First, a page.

Del Monte produce raising prices in response to 'unprecedented market conditions' and 'inflationary pressures'

The company calls the move 'necessary' to combat inflation

The Del Monte produce company has announced that it will be raising costs on certain products in response to "unprecedented market conditions" and "inflationary pressures."

"Despite our efforts to mitigate these increasing costs within our supply chain, they are simply too great to absorb," the company’s Chairman and CEO Mohammad Abu-Ghazaleh said in a press release. "The unparalleled costs have been persistent and show no signs of regulating."


 "After thoughtful consideration, it is necessary to implement inflation-justified price increases in an effort to maintain our continuous supply and service levels," the statement added. "We understand that these pressures are not unique to our business and therefore are working collaboratively to mitigate these pressures – within our supply chain and with our business partner relationships."

Cargo containers sit stacked on container ships at the Port of Los Angeles, the nation’s busiest container port, on October 15, 2021 in San Pedro, California. As surging inflation and supply chain disruptions are disrupting global economic recovery, (Getty Images)

The move, the company says, "comes in response to unprecedented market conditions and inflationary pressures being felt across all industries, affecting Fresh Del Monte particularly as it relates to production and supply chain."

The global supply chain has been buffeted by a multitude of problems, from factories having to close due to COVID-19 surges, a lack of containers to ship items in, backups at ports and warehouses, and a shortage of truckers.

Meanwhile, prices are rising due to a surge in shipping costs. At this time last year, ocean freight rates from China to the U.S. West Coast were $3,847 per 40-foot container. Now, the same container will cost $17,377 to ship, according to Freightos, a Hong Kong-based online freight marketplace.

The backlog has left dozens of ships anchored in the Pacific Ocean and store shelves across the country empty, and experts say every step in the supply chain is experiencing its own challenges.

Ports have been front and center in the discussion of supply chain backlogs, where dozens of ships are off the California coast waiting to unload their cargo at the Ports of Long Beach and Los Angeles.  

LONG BEACH, CA - OCTOBER 16: Aerial view of container ships waiting to enter and unload at Port of Long Beach on October 16, 2021 in Long Beach, California. (Photo by Qian Weizhong/VCG via Getty Images / Getty Images)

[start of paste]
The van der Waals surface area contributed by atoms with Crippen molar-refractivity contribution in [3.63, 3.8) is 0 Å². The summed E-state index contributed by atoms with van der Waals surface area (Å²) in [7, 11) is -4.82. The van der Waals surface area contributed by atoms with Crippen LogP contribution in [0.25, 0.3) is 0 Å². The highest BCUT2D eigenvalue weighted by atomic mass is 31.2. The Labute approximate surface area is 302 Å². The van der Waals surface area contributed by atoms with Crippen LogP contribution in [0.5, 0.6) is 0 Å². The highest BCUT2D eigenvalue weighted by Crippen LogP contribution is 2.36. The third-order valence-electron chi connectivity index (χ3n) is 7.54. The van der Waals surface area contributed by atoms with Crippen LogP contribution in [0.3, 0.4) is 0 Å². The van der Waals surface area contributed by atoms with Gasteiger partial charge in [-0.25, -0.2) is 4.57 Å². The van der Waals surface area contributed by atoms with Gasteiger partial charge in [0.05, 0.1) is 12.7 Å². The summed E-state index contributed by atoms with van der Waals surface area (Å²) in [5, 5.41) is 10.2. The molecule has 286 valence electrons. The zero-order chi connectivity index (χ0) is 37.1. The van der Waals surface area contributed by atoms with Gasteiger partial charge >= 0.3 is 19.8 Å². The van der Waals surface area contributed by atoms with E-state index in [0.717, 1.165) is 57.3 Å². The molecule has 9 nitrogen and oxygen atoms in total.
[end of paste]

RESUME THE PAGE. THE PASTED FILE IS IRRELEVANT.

Many products that come into U.S. ports are transported across the country via railroad, and AAR's Gray said that backlogs in other areas of the supply chain have negatively impacted his industry’s ability to deliver products. 

Gray cited an "unprecedented" volume of products moving through the supply chain, as well as worker shortages, as creating a backlog and preventing products from reaching their destination. 

The worker shortage that has plagued nearly every industry in the United States has resulted in a shortage of 80,000 truck drivers, according to the American Trucking Association. 

This, along with worker shortages through the supply chain, has created the "perfect storm," California Trucking Association CEO Shawn Yadon told FOX Business’ Maria Bartiromo


Like other industry leaders, Yadon said there is no one silver bullet that will clear the backlog. "The solution overall has to be from every stakeholder in the supply chain," he said, noting each industry must be "synchronized.

Eric Hoplin of the National Association of Wholesaler-Distributors said his industry represents a third of the U.S. economy, but like many others, is facing serious staffing shortages that could be made worse by Biden’s vaccine mandate

"Everybody is having trouble finding a lot of people to work, and everyone is having trouble with retention," Hoplin told Fox News Digital. 

FILE PHOTO: Shipping containers are unloaded from ships at a container terminal at the Port of Long Beach-Port of Los Angeles complex, amid the coronavirus disease (COVID-19) pandemic, in Los Angeles, California, U.S., April 7, 2021. REUTERS/Lucy Nic (REUTERS/Lucy Nicholson/File Photo)

For many exporters, the inability to get supplies into the country also means difficulties getting products out of the country, according to California Business Roundtable President Rob Lapsley. 

He called exporting "the other half of the crisis," and noted that agricultural exporters are "almost in a panic."


According to recent reports, almost all the elements needed for Turkey Day dinners are increasing in price — including turkeys themselves. 

On Friday, the U.S. Department of Agriculture released its "Turkey Market News Report," which found that turkeys between eight and 16 pounds are about 26 cents more per pound than they were last year. 

As a result of the rising cost of food, Thanksgiving is expected to cost 4% to 5% more this year compared to last year, CBS reported.

Fox News' Daniella Genovese, Ana Schmidt, Kelsey Koberg, and the Associated Press contributed to this report